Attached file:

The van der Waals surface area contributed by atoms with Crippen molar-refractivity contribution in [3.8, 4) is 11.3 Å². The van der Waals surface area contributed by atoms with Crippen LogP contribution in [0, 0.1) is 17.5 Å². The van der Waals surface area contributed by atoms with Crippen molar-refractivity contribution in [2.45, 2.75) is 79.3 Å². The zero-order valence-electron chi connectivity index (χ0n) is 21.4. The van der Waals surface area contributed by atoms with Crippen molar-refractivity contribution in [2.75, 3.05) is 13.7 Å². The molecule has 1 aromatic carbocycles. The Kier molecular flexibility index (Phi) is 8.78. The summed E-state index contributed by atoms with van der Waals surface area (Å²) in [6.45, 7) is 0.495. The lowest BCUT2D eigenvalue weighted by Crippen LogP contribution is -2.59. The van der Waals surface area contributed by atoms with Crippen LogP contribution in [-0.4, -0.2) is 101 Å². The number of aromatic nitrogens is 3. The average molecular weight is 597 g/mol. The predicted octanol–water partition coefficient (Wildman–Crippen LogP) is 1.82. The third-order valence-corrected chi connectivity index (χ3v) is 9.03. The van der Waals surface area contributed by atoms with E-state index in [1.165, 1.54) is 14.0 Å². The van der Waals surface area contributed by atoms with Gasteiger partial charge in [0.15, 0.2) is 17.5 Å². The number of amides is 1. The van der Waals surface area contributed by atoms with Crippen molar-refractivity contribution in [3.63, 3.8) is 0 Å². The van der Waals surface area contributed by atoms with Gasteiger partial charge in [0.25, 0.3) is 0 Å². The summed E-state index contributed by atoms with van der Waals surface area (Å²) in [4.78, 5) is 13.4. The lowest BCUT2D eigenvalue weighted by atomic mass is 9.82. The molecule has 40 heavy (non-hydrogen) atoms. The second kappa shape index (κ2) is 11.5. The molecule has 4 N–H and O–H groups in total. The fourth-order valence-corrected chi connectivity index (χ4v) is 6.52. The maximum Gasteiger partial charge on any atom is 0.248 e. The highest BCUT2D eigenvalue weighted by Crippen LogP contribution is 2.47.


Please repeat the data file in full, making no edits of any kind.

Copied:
The van der Waals surface area contributed by atoms with Crippen molar-refractivity contribution in [3.8, 4) is 11.3 Å². The van der Waals surface area contributed by atoms with Crippen LogP contribution in [0, 0.1) is 17.5 Å². The van der Waals surface area contributed by atoms with Crippen molar-refractivity contribution in [2.45, 2.75) is 79.3 Å². The zero-order valence-electron chi connectivity index (χ0n) is 21.4. The van der Waals surface area contributed by atoms with Crippen molar-refractivity contribution in [2.75, 3.05) is 13.7 Å². The molecule has 1 aromatic carbocycles. The Kier molecular flexibility index (Phi) is 8.78. The summed E-state index contributed by atoms with van der Waals surface area (Å²) in [6.45, 7) is 0.495. The lowest BCUT2D eigenvalue weighted by Crippen LogP contribution is -2.59. The van der Waals surface area contributed by atoms with Crippen LogP contribution in [-0.4, -0.2) is 101 Å². The number of aromatic nitrogens is 3. The average molecular weight is 597 g/mol. The predicted octanol–water partition coefficient (Wildman–Crippen LogP) is 1.82. The third-order valence-corrected chi connectivity index (χ3v) is 9.03. The van der Waals surface area contributed by atoms with E-state index in [1.165, 1.54) is 14.0 Å². The van der Waals surface area contributed by atoms with Gasteiger partial charge in [0.15, 0.2) is 17.5 Å². The number of amides is 1. The van der Waals surface area contributed by atoms with Crippen molar-refractivity contribution in [3.63, 3.8) is 0 Å². The van der Waals surface area contributed by atoms with Gasteiger partial charge in [0.25, 0.3) is 0 Å². The summed E-state index contributed by atoms with van der Waals surface area (Å²) in [4.78, 5) is 13.4. The lowest BCUT2D eigenvalue weighted by atomic mass is 9.82. The molecule has 40 heavy (non-hydrogen) atoms. The second kappa shape index (κ2) is 11.5. The molecule has 4 N–H and O–H groups in total. The fourth-order valence-corrected chi connectivity index (χ4v) is 6.52. The maximum Gasteiger partial charge on any atom is 0.248 e. The highest BCUT2D eigenvalue weighted by Crippen LogP contribution is 2.47.